How to safely maintain a status file

Laszlo Nagy gandalf at
Sun Jul 8 22:57:56 CEST 2012

On Sun, 8 Jul 2012 21:29:41 +1000, Richard Baron Penman 
<richardbp at> declaimed the following in gmane.comp.python.general:
>> and then on startup read from tmp_file if status_file does not exist.
>> But this seems awkward.
> 	It also violates your requirement -- since the "crash" could take
> place with a partial "temp file".
> 	I'd suggest that, rather than deleting the old status file, you
> rename IT -- and only delete it IF you successfully rename the temp
> file.
Yes, this is much better. Almost perfect. Don't forget to consult your 
system documentation, and check if the rename operation is atomic or 
not. (Most probably it will only be atomic if the original and the 
renamed file are on the same physical partition and/or mount point).

But even if the rename operation is atomic, there is still a race 
condition. Your program can be terminated after the original status file 
has been deleted, and before the temp file was renamed. In this case,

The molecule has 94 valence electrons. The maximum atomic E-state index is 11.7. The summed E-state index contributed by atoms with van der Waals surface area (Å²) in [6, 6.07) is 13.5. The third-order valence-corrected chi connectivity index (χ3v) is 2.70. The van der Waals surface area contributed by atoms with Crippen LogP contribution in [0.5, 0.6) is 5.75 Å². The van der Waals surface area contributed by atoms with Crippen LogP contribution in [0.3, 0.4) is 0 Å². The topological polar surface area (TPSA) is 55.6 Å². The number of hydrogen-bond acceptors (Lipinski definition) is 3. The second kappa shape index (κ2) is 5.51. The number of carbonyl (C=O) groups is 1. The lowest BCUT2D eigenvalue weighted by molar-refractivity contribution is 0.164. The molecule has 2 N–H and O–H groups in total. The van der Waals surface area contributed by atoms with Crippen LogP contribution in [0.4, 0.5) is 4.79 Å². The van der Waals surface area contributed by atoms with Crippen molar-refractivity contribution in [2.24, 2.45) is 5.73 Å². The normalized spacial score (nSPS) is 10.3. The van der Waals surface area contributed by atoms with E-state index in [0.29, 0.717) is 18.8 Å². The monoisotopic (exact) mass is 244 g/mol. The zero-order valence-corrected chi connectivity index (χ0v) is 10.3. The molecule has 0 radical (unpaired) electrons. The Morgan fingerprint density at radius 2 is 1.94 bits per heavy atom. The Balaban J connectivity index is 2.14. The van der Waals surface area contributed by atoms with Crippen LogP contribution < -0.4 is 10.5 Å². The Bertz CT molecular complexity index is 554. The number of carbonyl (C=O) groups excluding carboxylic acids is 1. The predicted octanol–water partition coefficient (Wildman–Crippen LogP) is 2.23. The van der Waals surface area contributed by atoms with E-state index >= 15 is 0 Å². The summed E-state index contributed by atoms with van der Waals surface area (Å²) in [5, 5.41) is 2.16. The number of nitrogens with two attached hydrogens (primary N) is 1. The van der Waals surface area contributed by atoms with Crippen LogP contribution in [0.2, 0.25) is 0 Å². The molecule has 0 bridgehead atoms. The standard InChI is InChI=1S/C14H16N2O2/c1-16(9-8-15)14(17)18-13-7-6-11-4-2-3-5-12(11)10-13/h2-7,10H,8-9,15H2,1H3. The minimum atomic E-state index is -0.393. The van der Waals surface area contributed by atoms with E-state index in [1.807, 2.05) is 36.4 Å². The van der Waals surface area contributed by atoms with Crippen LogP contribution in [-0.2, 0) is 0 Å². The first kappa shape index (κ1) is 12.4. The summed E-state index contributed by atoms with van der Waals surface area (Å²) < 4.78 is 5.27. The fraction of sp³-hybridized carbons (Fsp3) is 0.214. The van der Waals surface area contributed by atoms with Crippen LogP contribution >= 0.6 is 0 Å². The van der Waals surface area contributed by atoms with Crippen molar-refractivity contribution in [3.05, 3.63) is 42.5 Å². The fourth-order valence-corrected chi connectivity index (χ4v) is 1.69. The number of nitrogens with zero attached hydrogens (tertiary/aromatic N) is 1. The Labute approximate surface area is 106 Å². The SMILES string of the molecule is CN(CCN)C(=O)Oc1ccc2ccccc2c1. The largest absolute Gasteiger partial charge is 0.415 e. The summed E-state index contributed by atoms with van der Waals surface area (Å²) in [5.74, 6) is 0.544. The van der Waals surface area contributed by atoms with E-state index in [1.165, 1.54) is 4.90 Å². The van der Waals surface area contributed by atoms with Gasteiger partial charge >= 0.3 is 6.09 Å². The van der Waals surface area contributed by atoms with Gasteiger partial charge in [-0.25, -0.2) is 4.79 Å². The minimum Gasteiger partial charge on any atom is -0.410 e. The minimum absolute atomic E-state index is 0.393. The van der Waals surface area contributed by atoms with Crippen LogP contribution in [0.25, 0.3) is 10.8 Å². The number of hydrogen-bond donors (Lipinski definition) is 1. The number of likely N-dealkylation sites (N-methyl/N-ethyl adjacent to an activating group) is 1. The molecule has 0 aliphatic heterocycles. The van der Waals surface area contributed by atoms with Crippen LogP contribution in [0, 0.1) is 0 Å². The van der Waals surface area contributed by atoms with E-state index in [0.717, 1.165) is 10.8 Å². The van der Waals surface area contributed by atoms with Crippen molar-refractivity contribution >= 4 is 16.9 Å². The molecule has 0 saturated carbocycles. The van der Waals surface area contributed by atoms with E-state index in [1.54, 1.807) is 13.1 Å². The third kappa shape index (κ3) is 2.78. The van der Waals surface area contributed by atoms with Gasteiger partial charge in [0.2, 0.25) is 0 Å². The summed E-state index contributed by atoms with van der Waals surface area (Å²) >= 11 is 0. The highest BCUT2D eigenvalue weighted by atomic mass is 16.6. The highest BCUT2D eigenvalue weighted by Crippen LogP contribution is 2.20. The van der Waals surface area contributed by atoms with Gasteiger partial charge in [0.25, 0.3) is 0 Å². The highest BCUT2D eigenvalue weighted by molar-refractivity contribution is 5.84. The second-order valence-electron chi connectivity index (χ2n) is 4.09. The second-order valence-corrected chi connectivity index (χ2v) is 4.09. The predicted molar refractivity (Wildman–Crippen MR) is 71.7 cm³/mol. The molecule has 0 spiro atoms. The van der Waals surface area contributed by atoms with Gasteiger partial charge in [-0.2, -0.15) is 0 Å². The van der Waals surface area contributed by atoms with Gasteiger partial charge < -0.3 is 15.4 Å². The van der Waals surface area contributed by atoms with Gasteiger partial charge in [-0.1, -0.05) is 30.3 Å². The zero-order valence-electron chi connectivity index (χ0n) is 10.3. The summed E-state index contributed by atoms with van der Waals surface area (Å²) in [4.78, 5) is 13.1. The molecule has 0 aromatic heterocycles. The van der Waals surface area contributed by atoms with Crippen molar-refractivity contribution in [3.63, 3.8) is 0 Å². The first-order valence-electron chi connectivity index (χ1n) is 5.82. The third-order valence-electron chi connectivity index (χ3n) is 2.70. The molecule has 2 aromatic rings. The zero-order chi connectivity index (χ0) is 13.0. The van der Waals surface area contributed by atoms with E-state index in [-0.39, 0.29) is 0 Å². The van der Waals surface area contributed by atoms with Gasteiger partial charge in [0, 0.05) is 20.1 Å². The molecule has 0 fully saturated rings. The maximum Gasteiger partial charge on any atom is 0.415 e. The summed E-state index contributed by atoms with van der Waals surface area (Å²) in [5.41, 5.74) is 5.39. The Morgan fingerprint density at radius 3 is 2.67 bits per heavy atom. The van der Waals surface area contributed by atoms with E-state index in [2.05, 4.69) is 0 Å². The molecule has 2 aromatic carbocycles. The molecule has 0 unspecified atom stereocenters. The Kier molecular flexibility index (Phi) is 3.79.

you will be missing the status file (although your program already did 
something just it could not write out the new status).

Here is an algorithm that can always write and read a status (but it 
might not be the latest one). You can keep the last two status files.

*    create temp file, write new status info
* create lock file if needed
* flock it
* try:
*    delete older status file
*   rename temp file to new status file
* finally: unlock the lock file


* flock the lock file
* try:
*    select the newer status file
*   read status info
* finally: unlock the lock file

It is guaranteed that you will always have a status to read, and in most 
cases this will be the last one (because the writer only locks for a 
short time). However, it is still questionable, because your writer may 
be waiting for the reader to unlock, so the new status info may not be 
written immediatelly.

It would really help if you could tell us what are you trying to do that 
needs status.



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